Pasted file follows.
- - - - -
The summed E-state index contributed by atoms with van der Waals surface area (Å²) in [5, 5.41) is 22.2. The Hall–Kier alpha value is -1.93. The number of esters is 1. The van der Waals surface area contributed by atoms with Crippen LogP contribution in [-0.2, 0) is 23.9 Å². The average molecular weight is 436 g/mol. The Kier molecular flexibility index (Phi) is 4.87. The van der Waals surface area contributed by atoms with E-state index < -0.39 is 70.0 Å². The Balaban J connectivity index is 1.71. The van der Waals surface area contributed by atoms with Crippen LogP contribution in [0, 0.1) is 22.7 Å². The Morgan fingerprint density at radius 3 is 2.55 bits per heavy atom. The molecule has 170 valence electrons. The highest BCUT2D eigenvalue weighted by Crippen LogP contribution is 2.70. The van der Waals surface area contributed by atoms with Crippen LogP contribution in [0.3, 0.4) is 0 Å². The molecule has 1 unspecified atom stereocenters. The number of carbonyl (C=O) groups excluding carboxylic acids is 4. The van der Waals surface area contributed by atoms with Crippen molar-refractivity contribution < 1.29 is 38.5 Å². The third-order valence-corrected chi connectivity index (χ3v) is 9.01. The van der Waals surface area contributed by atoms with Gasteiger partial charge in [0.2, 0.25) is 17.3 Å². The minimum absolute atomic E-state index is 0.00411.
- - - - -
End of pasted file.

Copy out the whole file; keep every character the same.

The summed E-state index contributed by atoms with van der Waals surface area (Å²) in [5, 5.41) is 22.2. The Hall–Kier alpha value is -1.93. The number of esters is 1. The van der Waals surface area contributed by atoms with Crippen LogP contribution in [-0.2, 0) is 23.9 Å². The average molecular weight is 436 g/mol. The Kier molecular flexibility index (Phi) is 4.87. The van der Waals surface area contributed by atoms with E-state index < -0.39 is 70.0 Å². The Balaban J connectivity index is 1.71. The van der Waals surface area contributed by atoms with Crippen LogP contribution in [0, 0.1) is 22.7 Å². The Morgan fingerprint density at radius 3 is 2.55 bits per heavy atom. The molecule has 170 valence electrons. The highest BCUT2D eigenvalue weighted by Crippen LogP contribution is 2.70. The van der Waals surface area contributed by atoms with Crippen LogP contribution in [0.3, 0.4) is 0 Å². The molecule has 1 unspecified atom stereocenters. The number of carbonyl (C=O) groups excluding carboxylic acids is 4. The van der Waals surface area contributed by atoms with Crippen molar-refractivity contribution < 1.29 is 38.5 Å². The third-order valence-corrected chi connectivity index (χ3v) is 9.01. The van der Waals surface area contributed by atoms with Gasteiger partial charge in [0.2, 0.25) is 17.3 Å². The minimum absolute atomic E-state index is 0.00411.